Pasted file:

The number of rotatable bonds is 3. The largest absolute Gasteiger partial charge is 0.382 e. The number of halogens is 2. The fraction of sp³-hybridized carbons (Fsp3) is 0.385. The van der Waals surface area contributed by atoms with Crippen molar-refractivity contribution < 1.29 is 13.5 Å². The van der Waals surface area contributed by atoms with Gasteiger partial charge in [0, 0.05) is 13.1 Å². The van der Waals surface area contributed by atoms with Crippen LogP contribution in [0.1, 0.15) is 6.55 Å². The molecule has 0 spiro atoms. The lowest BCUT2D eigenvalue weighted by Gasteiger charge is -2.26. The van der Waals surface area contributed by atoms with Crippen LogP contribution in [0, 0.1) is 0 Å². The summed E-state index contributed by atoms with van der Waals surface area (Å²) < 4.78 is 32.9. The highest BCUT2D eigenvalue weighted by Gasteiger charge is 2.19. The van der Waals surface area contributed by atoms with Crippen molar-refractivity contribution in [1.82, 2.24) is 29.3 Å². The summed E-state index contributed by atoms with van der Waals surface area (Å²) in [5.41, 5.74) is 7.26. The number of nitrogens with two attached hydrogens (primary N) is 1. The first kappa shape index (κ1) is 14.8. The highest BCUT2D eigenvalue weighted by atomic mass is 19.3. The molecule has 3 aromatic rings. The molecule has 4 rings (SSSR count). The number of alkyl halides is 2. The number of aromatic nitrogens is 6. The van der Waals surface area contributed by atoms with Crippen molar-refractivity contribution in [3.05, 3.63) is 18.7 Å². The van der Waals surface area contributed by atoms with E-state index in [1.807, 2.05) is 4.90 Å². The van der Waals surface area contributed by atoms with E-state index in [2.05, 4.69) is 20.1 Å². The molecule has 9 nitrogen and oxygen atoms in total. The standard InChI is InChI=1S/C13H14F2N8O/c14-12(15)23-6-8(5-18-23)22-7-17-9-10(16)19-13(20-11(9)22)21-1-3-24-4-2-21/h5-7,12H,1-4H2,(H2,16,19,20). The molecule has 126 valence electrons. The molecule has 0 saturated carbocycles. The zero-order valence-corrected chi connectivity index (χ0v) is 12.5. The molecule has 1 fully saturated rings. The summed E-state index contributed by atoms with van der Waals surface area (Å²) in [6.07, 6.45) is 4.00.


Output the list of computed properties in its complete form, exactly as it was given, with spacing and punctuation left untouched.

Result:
The number of rotatable bonds is 3. The largest absolute Gasteiger partial charge is 0.382 e. The number of halogens is 2. The fraction of sp³-hybridized carbons (Fsp3) is 0.385. The van der Waals surface area contributed by atoms with Crippen molar-refractivity contribution < 1.29 is 13.5 Å². The van der Waals surface area contributed by atoms with Gasteiger partial charge in [0, 0.05) is 13.1 Å². The van der Waals surface area contributed by atoms with Crippen LogP contribution in [0.1, 0.15) is 6.55 Å². The molecule has 0 spiro atoms. The lowest BCUT2D eigenvalue weighted by Gasteiger charge is -2.26. The van der Waals surface area contributed by atoms with Crippen LogP contribution in [0, 0.1) is 0 Å². The summed E-state index contributed by atoms with van der Waals surface area (Å²) < 4.78 is 32.9. The highest BCUT2D eigenvalue weighted by Gasteiger charge is 2.19. The van der Waals surface area contributed by atoms with Crippen molar-refractivity contribution in [1.82, 2.24) is 29.3 Å². The summed E-state index contributed by atoms with van der Waals surface area (Å²) in [5.41, 5.74) is 7.26. The number of nitrogens with two attached hydrogens (primary N) is 1. The first kappa shape index (κ1) is 14.8. The highest BCUT2D eigenvalue weighted by atomic mass is 19.3. The molecule has 3 aromatic rings. The molecule has 4 rings (SSSR count). The number of alkyl halides is 2. The number of aromatic nitrogens is 6. The van der Waals surface area contributed by atoms with Crippen molar-refractivity contribution in [3.05, 3.63) is 18.7 Å². The van der Waals surface area contributed by atoms with E-state index in [1.807, 2.05) is 4.90 Å². The van der Waals surface area contributed by atoms with E-state index in [2.05, 4.69) is 20.1 Å². The molecule has 9 nitrogen and oxygen atoms in total. The standard InChI is InChI=1S/C13H14F2N8O/c14-12(15)23-6-8(5-18-23)22-7-17-9-10(16)19-13(20-11(9)22)21-1-3-24-4-2-21/h5-7,12H,1-4H2,(H2,16,19,20). The molecule has 126 valence electrons. The molecule has 0 saturated carbocycles. The zero-order valence-corrected chi connectivity index (χ0v) is 12.5. The molecule has 1 fully saturated rings. The summed E-state index contributed by atoms with van der Waals surface area (Å²) in [6.07, 6.45) is 4.00.